standard baked into Roe,
the Arizona proposal would guarantee abortion access up to the point of
fetal viability, which is generally considered to be between 23 to 24
weeks of gestation. It also includes an exception that allows for
abortions beyond that point if the woman’s health care provider deems it
necessary to protect her life, physical or mental health. 

And state officials would be prohibited from punishing anyone for helping a woman obtain an abortion. 

While half-a-million signatures is
already more than the minimum needed to appear on the ballot, the
campaign said it will continue its efforts to gather signatures.
Spokeswoman Dawn Penich told the Mirror the campaign has its eye on
double the required number and said signature gatherers have gone
through “robust” training to collect accurate voter information.

Most initiative campaigns collect far
above their signature requirement thresholds to ensure a buffer against
those signatures that will eventually be thrown out during the
verification process. 

Once on the ballot, abortion initiatives have proven to be winning proposals, even in deep red states. 

In Kansas, voters resoundingly rejected an attempt in 2022 that would struck down the right to abortion in the state. In Kentucky, voters blocked a bid to prevent the state constitution from protecting abortion. And in Ohio, voters both defeated an initiative aimed at making it more difficult to add abortion to the state constitution and later passed an amendment safeguarding abortion access.

The push to protect abortion access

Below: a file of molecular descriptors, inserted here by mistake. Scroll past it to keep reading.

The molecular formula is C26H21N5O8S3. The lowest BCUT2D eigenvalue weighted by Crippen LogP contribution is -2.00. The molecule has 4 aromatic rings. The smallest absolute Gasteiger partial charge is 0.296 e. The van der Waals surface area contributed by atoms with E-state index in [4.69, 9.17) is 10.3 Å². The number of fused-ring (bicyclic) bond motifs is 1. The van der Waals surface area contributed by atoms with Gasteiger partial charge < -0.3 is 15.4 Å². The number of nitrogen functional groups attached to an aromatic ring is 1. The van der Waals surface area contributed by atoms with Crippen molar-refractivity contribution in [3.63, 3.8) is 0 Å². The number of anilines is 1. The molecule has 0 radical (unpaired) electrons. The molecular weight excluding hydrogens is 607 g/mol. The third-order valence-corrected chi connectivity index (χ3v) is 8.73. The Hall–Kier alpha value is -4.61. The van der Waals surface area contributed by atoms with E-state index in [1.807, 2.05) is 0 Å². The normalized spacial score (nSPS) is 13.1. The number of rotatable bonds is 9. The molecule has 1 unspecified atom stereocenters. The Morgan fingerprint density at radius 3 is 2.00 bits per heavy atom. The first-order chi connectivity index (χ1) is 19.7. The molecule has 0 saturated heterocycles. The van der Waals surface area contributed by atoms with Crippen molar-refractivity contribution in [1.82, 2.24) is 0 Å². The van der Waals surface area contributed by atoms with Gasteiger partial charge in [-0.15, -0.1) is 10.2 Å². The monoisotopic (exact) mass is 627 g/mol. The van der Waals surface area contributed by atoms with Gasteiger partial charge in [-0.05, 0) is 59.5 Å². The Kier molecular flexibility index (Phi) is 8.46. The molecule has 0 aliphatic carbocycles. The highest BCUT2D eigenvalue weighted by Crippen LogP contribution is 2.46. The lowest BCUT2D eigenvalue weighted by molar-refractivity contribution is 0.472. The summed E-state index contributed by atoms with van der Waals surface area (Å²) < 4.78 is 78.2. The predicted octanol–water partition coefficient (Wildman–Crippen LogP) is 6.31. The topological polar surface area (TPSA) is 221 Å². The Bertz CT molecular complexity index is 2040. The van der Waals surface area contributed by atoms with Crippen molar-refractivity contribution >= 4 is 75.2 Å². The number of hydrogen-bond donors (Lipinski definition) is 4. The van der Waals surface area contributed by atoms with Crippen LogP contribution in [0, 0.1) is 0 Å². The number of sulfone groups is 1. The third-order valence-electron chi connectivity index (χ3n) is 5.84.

in Arizona, on top of ensuring it makes it before voters in November,
must also contend with vehement opposition from anti-abortion groups.
The It Goes Too Far campaign is focused on convincing voters that the
initiative is too extreme. 

Spokeswoman Cindy Dahlgren said most
voters aren’t well-informed about the far-reaching consequences the
initiative might have. Dahlgren is also the spokesperson for Center for
Arizona Policy, which backed the 15-week law when it was moving through
the legislature and has been the driving force behind most of Arizona’s other anti-abortion laws. 

“Unfortunately, most voters are not
told that under this unregulated, unlimited abortion amendment they will
lose the required medical doctor, critical and commonsense safety
standards for girls and women seeking abortion, and moms and dads will
be shut out of their minor daughter’s abortion decision, leaving her to
go through the painful and scary process alone,” Dahlgren said in an
emailed statement. “Abortion is legal in Arizona up to 15-weeks and we
have common sense safety precautions to protect girls and women. It’s
reckless to lose those safety precautions just to expand abortion beyond
what most voters support.” 

Dahlgren pointed to a January 2023 poll from Marist
which found that 79% of Americans support limits on abortion as proof
that not all Arizonans would approve of unfettered abortion access. That
same poll noted that as much as 61% of Americans consider themselves to
be pro-choice, a significant jump from the 55% who said the same before
Roe was overturned.



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Gloria Rebecca Gomez , www.tucsonsentinel.com
Local news | TucsonSentinel.com , 2024-04-02 19:36:54